October 9, 2020 report
Support film makes cryo-electron microscopy sharper
A trio of researchers at MRC Laboratory of Molecular Biology has developed a support film for creating sharper images in cryo-electron microscopy. In their paper published in the journal Science, Katerina Naydenova, Peipei Jia and Christopher Russo describe the factors that lead to blurring due to sample movement. They also describe the support film they developed to correct the problem. Micah Rapp and Bridget Carragher with Columbia University have published a Perspective piece in the same journal issue describing the work by the team and how the new support film is likely to impact future research efforts.
Cryogenic electron microscopy developed to the point of being useful in the 1970s, and since that time, the technique for studying materials at near-atomic resolution has steadily improved—so much, in fact, that advances that once took decades can now be achieved in months. The speedy understanding of the SARS-CoV-2 virus structure is one recent example. In this new effort, the researchers have found a way to improve the resolution of images even further by addressing one of the inherent limitations of the technique—movement of the sample during scanning, which leads to blurring.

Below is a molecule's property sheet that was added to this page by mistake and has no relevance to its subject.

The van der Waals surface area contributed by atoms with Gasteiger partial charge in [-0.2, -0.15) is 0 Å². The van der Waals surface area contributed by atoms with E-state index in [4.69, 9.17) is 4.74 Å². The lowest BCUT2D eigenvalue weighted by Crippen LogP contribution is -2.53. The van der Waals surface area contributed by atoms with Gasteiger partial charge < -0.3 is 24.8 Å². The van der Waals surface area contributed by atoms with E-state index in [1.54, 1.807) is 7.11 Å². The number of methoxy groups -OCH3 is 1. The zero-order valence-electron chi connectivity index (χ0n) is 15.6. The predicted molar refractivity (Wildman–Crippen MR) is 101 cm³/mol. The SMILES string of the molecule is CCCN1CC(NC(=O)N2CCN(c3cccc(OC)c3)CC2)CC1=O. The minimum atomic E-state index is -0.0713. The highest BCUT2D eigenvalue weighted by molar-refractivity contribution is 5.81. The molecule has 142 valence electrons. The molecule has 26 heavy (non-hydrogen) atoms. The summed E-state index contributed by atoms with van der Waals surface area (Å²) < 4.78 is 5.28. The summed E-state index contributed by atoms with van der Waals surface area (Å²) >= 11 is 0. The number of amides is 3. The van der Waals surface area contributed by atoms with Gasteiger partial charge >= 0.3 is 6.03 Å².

Cryogenic electron microscopy involves placing material to be sampled in water droplet, which is then applied to a grid mesh. Once in place, the mesh with its sample is dunked in liquid ethane to make it extremely cold. At that point, the sample is ready for study, though it is still susceptible to slight movements during the scanning process. The researchers began their work by studying samples to better understand why they moved during scanning. They discovered that the primary reason was vitrified ice layer buckling. After some tinkering, they found they could reduce buckling by optimizing the thickness of the grid by using gold and making the holes in the mesh more densely arranged. They named the new support film "hexAuFoil." Testing showed greatly reduced buckling, which in turn greatly reduced the movement of samples, resulting in shaper sample images. The researchers found that their new support film reveals features in samples that until now had been lost during scanning.
M. Rapp el al., Better, faster, and even cheap, Science (2020). science.sciencemag.org/cgi/doi … 1126/science.abd8035
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